8. @Matt I’m the same, I’ve stopped worrying about crystals on the staples, I just leave them on and the bees seem to deal with it. OA staples are a very different proposition to synthetic strips. Strips we just banged in at a set time and walked away. The staples we take account of hive strength, food availability, stage of the season and as always we want young strong queens, low disease/varroa pressure and healthy living conditions. At times I’ve come across hives that I know the staples are going to hit hard - say the hive already has issues with varroa or disease or the queen is not as strong as she should be. Even if I give them fewer staples around the edge of the brood instead of straight though the middle I expect they’re going to struggle. I mark these for replacement (queen or nuc or whatever) next visit - if I turn up next time and they’ve bounced back, that’s great, if they haven’t I replace them and move on. My hope is that over time I end up with hives that have settled at low varroa/disease incidence and uniformly handle the staples well. I also still have formic in the arsenal for use between now and the flow, if I need to go for the nuclear option.
  9. Here’s mine. I even got up and took a photo for ya’s. But of course it’s too big to load. clark products by the 20L apparently they decant it themselves (possibly even make it?) My OA was from them too I think in a 25Kg sack
  10. These nucs have thin walls almost zero insulation- I over winter bees in them a lot and they manage just fine, but water is an issue for sure and I assume it all comes from condensation. Can’t stop this without putting insulation around them somehow to stop condensation forming on the cold inside wall. As far as I am aware, because it is likely condensation as the cause, roofs/covers aren’t going to help. However I ignore it, set them up so they have a slight fall towards the door and any condensation runs out. Any that have damp or trash sitting on the floor in first spring round late August get replaced, cleaned and sterilised as a matter of course. the bees, as always, are fairly tolerant of our meddling. Cheers
  11. @Philbee we’ve finished our second spring round on most of our hives, except for the high altitude stuff. I’ve commented before about some of the hives taking a bit of a hit when staples were introduced and we had a few come through winter looking a little “quiet”. also had the usual array of winter dead outs - haven’t run the numbers, but <10%, which is good considering the state they went into winter as I had a bung leg at the time. Anyway - second round complete and what is really pleasing is how the OA treated hives are taking off - very strong in many cases and we have cells coming on to start splitting shortly. They look really clean, healthy, nice bees and nothing to complain about. Even after the shabby weather we’re just coming out of, some hives I opened today we’re a little light on food but the brood looks fantastic. I’m still a fan of your staples, check your email inbox for my next order 👍🏻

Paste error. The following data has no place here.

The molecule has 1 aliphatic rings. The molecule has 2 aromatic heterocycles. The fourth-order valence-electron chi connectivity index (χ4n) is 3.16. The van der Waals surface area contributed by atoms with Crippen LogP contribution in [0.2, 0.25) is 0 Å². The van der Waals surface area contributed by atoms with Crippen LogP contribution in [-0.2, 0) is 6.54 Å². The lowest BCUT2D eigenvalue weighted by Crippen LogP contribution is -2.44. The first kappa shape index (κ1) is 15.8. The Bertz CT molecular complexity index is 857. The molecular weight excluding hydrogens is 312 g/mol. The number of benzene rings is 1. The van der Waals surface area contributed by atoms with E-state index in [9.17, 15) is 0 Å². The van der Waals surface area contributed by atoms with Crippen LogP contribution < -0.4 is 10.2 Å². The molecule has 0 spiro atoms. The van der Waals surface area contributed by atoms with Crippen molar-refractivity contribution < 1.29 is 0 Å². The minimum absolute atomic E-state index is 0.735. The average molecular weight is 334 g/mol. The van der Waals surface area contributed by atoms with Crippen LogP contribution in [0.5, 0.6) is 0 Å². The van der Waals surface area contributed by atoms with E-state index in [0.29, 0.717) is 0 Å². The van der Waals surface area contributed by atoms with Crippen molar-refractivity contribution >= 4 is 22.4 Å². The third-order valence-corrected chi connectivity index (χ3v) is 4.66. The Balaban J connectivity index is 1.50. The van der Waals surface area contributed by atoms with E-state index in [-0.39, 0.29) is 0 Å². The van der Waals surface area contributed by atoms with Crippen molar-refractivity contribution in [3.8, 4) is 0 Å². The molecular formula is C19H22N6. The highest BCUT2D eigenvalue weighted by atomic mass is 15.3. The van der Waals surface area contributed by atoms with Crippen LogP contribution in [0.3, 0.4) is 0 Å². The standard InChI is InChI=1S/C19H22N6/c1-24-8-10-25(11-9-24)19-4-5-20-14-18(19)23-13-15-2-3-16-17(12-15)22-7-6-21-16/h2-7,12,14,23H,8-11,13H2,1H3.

12. I imagine once it is flattened they wouldn’t reuse it but would probably build afresh on top of it - so over time you would have a very thick base to the frame and decreasing room between frames to actually draw new cells?
  13. Its a no brainier and an open source design effort would nail it in 12 months @Philbee your next project perhaps 😁
  14. So a week ago I put some OA strips in single box hives that hadn’t been treated since last spring - only left them because I wanted to know what would happen with winter OA strips. All were 10 frame, healthy looking (!) and with good foodstores. Winter has been pretty mild for us so far so they’re actively foraging. 4 of Philbees wide strips non EP well drained, 40% OA, per hive. All on hive doc bases. No pre or post treatment mite wash. 5 hives look perfect, quite impressed, the 6th one photos are below. first pic shows dead bees out the front. It was so bad after only a couple days I cracked the whole front of the hive open to make sure they could still get in/out. second pic shows dead bees on the base - many adults, plus some larvae pulled. third pic shows hive put together after cleaning the base and active foragers returning. hive remains ok but has clearly had a large shock. No sign of disease (incl DWV interestingly) when the strips were put in. I didn’t pull the frames apart today, but suspect the hive has reduced from probably 7-8 frames of adult bees to 4-5, so I wouldnt be surprised if there was some dead brood in there from chill. assessing the hive, I’m comfortable it will recover ok and push along into spring. I’ve carried out a whole lot of different scenarios with these strips over the past year or so, a lot of it pushing the envelope and outside recommendation, just so I can get a true handle on them. I’m pretty confident in then now, I think there is more comfort zone with them than people realise, although I can see hobbiests getting the odd shock when they get it wrong and have a result like this one... from now on I’m running these strips, with FA treatments held in reserve. No synthetic strips. Kudos to Phil for all the work to date. Cheers Pics 1 and 2 Pic 3 - have a close look you may pick up something (I just did!) @Philbee do you supply strips in cardboard cartons? The pails are good but I think I’ve got enough of them now, if we could get the strips in cartons we can just keep reusing the pails we have. cheers
  15. Guys - any chance you could take the whole mobile extraction discussion to another thread? 😁